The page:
By the same authors

Petitioning in early seventeenth-century Scotland, 1625–51

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Publication details

JournalParliaments, Estates, and Representation
DateSubmitted - 29 Sep 2018
DateAccepted/In press - 4 Oct 2018
DateE-pub ahead of print (current) - 30 Oct 2018
Issue number3
Number of pages16
Pages (from-to)307-322
Early online date30/10/18
Original languageEnglish


In contrast to recent work on England and other parts of Europe, research on petitioning in early modern Scotland is still in its early stages, notably in respect of its political significance in a comparative context. This article investigates supplicatory activity in Scotland during a crucial period in which the petition came under intense scrutiny. The 1630s saw a determined attempt by King Charles I’s Scottish government to clamp down on the use of supplications to express criticism of royal policy; assertive, but carefully controlled, petitioning was one part of a resistance strategy that resulted in the downfall of the king’s regime. When a new government came to power in 1638 headed by the Covenanters, petitioning activity came to be seen as a potential challenge to their authority. Petitioning does not appear to have invoked ‘opinion’ in 1640s Scotland as has been claimed for England; the printed petition remained a rarity in Scotland. Nevertheless constitutional reform, combined with the wartime conditions of the 1640s, generated more recourse to petitioning, and the government recognized opportunities to enhance its claims to legitimate rule. A preliminary investigation of everyday petitions to the government during the 1640s shows how the narratives constructed by supplicants often sought to endorse its values and ideals, but that this type of petitioning was also used by supplicants to critique the government’s policies and hold it to its own rhetoric.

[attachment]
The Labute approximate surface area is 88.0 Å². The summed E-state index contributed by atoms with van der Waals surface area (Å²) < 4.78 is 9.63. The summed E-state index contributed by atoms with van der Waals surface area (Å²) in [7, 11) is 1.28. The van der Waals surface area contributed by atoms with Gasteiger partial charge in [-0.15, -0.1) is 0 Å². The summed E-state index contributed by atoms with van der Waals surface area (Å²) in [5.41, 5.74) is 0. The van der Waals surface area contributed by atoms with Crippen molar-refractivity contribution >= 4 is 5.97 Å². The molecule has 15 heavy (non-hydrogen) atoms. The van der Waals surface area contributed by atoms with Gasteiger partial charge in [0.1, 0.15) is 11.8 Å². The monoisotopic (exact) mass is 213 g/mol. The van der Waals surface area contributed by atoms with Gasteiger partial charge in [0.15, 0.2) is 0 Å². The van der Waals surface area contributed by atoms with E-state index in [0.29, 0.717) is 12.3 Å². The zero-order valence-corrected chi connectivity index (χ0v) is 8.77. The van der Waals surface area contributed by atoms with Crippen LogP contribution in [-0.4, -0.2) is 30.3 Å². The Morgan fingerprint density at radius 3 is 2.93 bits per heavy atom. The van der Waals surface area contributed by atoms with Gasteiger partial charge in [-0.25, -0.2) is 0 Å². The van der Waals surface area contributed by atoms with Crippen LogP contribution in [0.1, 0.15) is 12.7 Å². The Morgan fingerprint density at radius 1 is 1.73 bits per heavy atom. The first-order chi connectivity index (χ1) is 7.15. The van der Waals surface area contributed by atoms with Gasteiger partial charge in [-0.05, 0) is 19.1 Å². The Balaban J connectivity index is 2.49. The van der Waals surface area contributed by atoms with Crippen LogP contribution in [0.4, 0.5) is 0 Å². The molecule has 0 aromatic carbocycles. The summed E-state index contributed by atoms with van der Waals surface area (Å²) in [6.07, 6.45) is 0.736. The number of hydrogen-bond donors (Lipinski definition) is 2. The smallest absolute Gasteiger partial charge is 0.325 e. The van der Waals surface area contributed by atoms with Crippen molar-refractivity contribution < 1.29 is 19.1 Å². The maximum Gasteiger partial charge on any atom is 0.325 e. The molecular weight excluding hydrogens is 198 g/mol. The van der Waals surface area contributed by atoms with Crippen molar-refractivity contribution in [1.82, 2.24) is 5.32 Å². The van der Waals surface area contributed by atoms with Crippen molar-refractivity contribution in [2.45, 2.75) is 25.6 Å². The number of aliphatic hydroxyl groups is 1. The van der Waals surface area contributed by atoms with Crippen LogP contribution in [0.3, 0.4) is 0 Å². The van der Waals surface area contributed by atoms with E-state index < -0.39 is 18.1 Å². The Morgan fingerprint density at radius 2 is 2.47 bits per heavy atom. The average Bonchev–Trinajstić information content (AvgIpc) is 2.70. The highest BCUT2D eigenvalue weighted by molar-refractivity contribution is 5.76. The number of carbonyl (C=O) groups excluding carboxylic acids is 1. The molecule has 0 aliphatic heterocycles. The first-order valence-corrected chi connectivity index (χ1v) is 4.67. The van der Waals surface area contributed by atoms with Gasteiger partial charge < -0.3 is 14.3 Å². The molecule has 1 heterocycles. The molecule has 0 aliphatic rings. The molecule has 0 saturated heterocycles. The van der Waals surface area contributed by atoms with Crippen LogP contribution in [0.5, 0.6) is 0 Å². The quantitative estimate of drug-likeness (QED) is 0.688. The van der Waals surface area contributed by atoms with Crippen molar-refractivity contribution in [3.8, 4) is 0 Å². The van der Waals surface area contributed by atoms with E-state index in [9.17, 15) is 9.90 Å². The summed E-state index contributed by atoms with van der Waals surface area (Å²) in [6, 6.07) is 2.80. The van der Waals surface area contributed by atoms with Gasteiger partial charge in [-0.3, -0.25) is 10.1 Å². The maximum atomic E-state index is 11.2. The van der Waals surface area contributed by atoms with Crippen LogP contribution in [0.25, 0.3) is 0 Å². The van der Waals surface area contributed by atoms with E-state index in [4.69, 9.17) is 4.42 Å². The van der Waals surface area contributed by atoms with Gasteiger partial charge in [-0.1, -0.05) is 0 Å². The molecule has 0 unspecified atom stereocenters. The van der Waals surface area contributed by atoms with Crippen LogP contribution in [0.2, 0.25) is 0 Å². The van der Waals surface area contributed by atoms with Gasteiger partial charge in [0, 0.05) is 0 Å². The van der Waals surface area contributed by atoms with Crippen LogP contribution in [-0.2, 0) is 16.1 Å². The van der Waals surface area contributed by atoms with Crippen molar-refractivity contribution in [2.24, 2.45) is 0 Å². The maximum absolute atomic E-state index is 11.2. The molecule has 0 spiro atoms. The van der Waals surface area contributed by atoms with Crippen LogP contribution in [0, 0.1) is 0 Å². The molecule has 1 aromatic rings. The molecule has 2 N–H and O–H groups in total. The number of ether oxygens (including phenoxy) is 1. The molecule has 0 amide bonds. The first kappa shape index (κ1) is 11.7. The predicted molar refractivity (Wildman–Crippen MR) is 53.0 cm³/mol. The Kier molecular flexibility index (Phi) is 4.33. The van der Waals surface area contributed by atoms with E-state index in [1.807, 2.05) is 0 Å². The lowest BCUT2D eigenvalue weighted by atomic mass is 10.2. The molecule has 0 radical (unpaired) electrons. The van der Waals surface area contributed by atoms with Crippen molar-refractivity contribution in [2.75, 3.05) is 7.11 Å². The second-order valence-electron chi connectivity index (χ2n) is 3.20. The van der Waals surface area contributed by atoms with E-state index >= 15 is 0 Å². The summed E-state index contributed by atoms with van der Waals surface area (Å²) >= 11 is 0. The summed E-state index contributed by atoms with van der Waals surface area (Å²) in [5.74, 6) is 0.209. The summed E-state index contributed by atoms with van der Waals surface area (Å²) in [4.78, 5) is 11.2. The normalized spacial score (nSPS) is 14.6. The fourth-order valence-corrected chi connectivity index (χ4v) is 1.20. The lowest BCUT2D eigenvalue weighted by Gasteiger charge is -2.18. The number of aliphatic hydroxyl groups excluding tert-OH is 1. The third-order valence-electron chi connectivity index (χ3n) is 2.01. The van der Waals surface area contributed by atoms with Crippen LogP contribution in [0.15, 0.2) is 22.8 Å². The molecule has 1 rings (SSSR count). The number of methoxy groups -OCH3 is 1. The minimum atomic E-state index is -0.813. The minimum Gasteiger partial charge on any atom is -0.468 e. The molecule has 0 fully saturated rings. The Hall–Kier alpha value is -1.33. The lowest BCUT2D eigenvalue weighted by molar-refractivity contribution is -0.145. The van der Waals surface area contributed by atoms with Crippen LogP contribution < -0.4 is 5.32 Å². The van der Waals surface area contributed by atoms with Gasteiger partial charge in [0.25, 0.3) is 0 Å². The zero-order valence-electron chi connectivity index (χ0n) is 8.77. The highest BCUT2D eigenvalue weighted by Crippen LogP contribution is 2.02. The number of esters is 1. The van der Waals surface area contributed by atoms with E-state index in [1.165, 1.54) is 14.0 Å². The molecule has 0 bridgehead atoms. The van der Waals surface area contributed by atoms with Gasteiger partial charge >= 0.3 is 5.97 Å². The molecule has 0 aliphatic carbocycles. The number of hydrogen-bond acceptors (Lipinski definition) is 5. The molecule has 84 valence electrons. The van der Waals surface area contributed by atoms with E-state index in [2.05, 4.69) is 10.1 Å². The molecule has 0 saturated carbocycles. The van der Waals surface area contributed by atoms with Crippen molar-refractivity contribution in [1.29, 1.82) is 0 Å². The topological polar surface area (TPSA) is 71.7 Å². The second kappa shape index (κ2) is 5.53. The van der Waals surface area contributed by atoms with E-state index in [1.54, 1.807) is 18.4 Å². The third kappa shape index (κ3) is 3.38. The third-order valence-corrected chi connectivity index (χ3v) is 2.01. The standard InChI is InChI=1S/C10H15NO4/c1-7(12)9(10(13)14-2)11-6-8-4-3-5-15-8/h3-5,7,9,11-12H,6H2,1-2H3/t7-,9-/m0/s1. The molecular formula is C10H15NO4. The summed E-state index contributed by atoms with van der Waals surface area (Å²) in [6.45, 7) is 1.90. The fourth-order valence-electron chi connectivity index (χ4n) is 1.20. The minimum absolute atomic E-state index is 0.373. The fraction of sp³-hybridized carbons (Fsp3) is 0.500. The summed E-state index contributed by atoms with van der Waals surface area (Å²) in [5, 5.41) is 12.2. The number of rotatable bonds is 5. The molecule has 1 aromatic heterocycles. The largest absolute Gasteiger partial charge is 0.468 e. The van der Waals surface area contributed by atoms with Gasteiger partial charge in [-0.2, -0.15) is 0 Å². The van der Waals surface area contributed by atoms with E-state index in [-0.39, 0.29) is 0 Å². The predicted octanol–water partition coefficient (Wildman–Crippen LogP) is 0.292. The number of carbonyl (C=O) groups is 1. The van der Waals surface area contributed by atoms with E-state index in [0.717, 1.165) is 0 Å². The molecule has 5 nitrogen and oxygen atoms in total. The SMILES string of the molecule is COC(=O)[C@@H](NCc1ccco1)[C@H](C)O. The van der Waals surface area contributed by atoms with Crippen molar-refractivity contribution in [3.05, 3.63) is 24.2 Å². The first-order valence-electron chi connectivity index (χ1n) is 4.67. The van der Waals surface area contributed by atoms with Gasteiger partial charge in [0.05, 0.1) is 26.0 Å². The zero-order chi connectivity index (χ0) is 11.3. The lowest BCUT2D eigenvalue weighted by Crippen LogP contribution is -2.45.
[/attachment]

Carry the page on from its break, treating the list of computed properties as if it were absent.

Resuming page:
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© 2018 International Commission for the History of Representative and Parliamentary Institutions/Commission Internationale pour l’Histoire des Assemblées d’États. This is an author-produced version of the published paper. Uploaded in accordance with the publisher’s self-archiving policy. Further copying may not be permitted; contact the publisher for details.

    Research areas

  • Committee of Estates, Covenanters, Early modern Scotland, King Charles I, Libel, Lord Balmerino, Petition, Scottish parliament, Supplication

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